BIRD HAVEN: The Lawrence wetland is a vital breeding spot for a number of species of water birds, as well as a drought refuge for inland species.
BIRD HAVEN: The Lawrence wetland is a vital breeding spot for a number of species of water birds, as well as a drought refuge for inland species. Terry Deefholts

Ecologist: Leave bird haven alone

CLARENCE Valley ecologist Greg Clancy has found flaws in a development application (DA) to create 35 residential lots on land near the Lawrence wetlands.

Dr Clancy said a number of birds that featured on Federal Government conservation legislation either bred or nested in the wetlands.

“They didn’t report cattle egret or eastern great egret. Both of those species are listed under the Federal Government legislation, and there are other species there that are listed,” Dr Clancy said.

“It may well be that this development needs to be forwarded to Peter Garrett (Environment Minister). And that needs to be investigated adequately in the report.”

Dr Clancy said the report did not adequately consider other aspects of the wetlands.

“The report is deficient in that it mentions there are a small number of breeding birds. It seems to underestimate the value of the site for breeding,” Dr Clancy said.

“They (Clarence Valley Council) were there in January. Most of the breeding is over by January. It’s spring and early summer that you get the thousands of birds nesting there.”

Dr Clancy said the number of lots was going to pose a problem, even with the introduction of sewerage and storm run-off controls. There would be problems with disturbance of the birds during construction and from the amount of traffic and lights coming from the houses.

He disagreed with Clarence Valley Council’s assessment that the Companion Animals Act would adequately control domestic animals such as dogs and cats.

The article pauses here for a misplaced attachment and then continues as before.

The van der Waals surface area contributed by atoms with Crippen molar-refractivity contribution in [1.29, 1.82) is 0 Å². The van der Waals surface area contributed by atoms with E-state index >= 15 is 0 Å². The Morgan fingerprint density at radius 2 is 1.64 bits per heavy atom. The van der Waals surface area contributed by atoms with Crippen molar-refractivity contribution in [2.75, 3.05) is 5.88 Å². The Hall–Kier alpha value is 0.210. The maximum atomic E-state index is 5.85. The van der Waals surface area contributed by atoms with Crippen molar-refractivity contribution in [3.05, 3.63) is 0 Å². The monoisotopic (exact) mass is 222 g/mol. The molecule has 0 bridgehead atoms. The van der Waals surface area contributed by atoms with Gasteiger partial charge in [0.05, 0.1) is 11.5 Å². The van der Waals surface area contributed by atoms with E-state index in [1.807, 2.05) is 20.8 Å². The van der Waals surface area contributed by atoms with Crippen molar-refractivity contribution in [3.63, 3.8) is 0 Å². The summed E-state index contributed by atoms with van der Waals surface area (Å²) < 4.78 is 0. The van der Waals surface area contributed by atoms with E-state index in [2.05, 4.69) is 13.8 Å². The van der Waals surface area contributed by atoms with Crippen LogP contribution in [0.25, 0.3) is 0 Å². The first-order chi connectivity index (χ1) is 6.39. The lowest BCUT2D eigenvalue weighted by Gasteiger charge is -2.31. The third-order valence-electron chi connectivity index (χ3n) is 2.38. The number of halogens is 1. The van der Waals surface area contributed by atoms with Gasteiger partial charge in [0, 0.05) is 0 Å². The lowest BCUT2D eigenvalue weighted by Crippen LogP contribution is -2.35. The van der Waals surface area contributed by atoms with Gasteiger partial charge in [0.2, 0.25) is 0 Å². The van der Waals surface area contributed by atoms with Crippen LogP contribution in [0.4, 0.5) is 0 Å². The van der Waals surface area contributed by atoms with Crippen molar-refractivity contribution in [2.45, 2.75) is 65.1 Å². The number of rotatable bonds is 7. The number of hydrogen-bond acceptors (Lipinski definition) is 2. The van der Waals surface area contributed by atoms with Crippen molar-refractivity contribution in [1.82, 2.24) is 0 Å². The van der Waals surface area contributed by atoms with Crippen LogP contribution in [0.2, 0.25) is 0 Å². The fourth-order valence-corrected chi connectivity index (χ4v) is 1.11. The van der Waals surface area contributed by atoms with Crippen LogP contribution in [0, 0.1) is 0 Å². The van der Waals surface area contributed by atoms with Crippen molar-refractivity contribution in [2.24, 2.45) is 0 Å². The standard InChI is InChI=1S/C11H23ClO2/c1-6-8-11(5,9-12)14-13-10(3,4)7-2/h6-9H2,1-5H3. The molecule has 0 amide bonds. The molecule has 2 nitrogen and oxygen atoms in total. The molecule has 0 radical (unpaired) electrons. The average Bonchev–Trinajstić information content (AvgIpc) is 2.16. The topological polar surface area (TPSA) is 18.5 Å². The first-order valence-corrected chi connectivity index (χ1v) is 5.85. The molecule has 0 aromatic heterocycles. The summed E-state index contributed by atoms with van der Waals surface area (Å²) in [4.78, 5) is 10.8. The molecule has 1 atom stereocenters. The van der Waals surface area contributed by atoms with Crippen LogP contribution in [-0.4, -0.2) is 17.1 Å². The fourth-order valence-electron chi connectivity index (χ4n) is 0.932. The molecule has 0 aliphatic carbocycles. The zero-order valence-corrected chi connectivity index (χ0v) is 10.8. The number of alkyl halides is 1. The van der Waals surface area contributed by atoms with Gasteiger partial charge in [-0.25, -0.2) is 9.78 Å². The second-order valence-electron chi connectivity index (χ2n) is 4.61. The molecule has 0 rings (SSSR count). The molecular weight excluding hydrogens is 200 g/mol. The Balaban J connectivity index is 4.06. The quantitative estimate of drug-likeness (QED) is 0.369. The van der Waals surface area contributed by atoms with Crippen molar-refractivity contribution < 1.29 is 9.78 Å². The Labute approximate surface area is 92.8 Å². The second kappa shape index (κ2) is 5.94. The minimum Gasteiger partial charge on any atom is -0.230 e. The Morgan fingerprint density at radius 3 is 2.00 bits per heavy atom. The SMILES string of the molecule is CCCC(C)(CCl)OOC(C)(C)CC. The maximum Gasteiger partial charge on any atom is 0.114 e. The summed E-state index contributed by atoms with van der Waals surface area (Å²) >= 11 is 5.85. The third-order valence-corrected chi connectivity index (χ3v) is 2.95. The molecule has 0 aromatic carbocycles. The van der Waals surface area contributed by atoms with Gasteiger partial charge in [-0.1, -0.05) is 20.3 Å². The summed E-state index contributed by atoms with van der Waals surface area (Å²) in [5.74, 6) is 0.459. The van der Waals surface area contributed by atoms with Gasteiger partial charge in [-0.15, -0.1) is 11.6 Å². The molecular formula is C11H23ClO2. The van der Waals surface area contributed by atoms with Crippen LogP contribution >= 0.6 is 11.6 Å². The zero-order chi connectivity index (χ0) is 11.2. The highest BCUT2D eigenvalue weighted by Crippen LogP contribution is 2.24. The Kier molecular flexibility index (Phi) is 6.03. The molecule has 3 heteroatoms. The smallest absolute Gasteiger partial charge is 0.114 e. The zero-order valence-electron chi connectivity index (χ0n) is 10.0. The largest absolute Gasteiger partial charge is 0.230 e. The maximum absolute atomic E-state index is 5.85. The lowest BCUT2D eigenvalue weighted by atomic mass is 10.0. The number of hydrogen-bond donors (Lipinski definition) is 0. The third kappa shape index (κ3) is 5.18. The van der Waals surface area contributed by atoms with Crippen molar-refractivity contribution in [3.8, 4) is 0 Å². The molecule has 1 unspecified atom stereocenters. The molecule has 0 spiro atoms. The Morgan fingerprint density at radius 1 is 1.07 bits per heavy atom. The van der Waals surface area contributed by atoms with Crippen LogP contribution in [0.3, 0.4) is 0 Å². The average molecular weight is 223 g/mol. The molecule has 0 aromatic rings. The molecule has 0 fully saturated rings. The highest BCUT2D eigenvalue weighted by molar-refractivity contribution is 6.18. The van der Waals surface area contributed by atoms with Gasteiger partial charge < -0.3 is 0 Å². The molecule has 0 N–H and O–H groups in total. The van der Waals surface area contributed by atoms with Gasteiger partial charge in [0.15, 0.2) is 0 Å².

He was also worried about the spread of garden plants as weeds into the wetlands.

He said the main deficiency of the plan was that it did not consider the proximity of the wetland to the development.

“It deals with it by saying that there is no wetland on the site and doesn’t really acknowledge the problems it will cause to the adjacent wetland,” he said.

Clarence Valley Council will not consider this application, said council development planner Pat Ridgway.

Instead, it will go before the newly formed Regional Planning Panel.

Mr Ridgway said this panel was a new State Government entity and would be made up of three Ministers and two councillors.

The closing date for objections to the DA is May 7.



DEVELOPMENT: Who is building in the Valley?

premium_icon DEVELOPMENT: Who is building in the Valley?

Who is developing in the Clarence Valley?

Green grass means great time for annual sale

premium_icon Green grass means great time for annual sale

Annual sale sells more than 2000 cattle to eager farmers

SWEET AND SAFE: Stickers help stamp out bullying

SWEET AND SAFE: Stickers help stamp out bullying

South Grafton cafe makes a stand against bullying

Local Partners